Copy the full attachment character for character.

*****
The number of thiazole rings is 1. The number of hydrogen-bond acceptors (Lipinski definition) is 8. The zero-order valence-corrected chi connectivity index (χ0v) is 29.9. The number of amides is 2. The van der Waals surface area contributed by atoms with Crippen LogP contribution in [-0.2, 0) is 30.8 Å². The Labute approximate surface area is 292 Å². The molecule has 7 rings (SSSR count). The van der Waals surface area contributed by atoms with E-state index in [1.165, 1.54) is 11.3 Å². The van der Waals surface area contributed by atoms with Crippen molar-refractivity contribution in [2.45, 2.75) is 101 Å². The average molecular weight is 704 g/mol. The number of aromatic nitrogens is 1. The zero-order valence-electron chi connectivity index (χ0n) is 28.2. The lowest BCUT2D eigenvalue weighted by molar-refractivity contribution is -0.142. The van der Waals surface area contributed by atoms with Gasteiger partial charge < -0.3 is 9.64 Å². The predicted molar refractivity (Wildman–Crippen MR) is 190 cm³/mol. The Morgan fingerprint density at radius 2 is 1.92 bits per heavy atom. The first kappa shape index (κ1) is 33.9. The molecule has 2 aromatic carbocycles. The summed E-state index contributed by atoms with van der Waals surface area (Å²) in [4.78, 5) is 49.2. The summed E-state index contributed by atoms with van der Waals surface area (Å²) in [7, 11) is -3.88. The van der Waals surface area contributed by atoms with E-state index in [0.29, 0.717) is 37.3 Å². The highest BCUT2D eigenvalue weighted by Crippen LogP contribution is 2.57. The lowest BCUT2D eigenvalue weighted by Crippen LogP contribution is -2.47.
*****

The number of thiazole rings is 1. The number of hydrogen-bond acceptors (Lipinski definition) is 8. The zero-order valence-corrected chi connectivity index (χ0v) is 29.9. The number of amides is 2. The van der Waals surface area contributed by atoms with Crippen LogP contribution in [-0.2, 0) is 30.8 Å². The Labute approximate surface area is 292 Å². The molecule has 7 rings (SSSR count). The van der Waals surface area contributed by atoms with E-state index in [1.165, 1.54) is 11.3 Å². The van der Waals surface area contributed by atoms with Crippen molar-refractivity contribution in [2.45, 2.75) is 101 Å². The average molecular weight is 704 g/mol. The number of aromatic nitrogens is 1. The zero-order valence-electron chi connectivity index (χ0n) is 28.2. The lowest BCUT2D eigenvalue weighted by molar-refractivity contribution is -0.142. The van der Waals surface area contributed by atoms with Gasteiger partial charge < -0.3 is 9.64 Å². The predicted molar refractivity (Wildman–Crippen MR) is 190 cm³/mol. The Morgan fingerprint density at radius 2 is 1.92 bits per heavy atom. The first kappa shape index (κ1) is 33.9. The molecule has 2 aromatic carbocycles. The summed E-state index contributed by atoms with van der Waals surface area (Å²) in [4.78, 5) is 49.2. The summed E-state index contributed by atoms with van der Waals surface area (Å²) in [7, 11) is -3.88. The van der Waals surface area contributed by atoms with E-state index in [0.29, 0.717) is 37.3 Å². The highest BCUT2D eigenvalue weighted by Crippen LogP contribution is 2.57. The lowest BCUT2D eigenvalue weighted by Crippen LogP contribution is -2.47.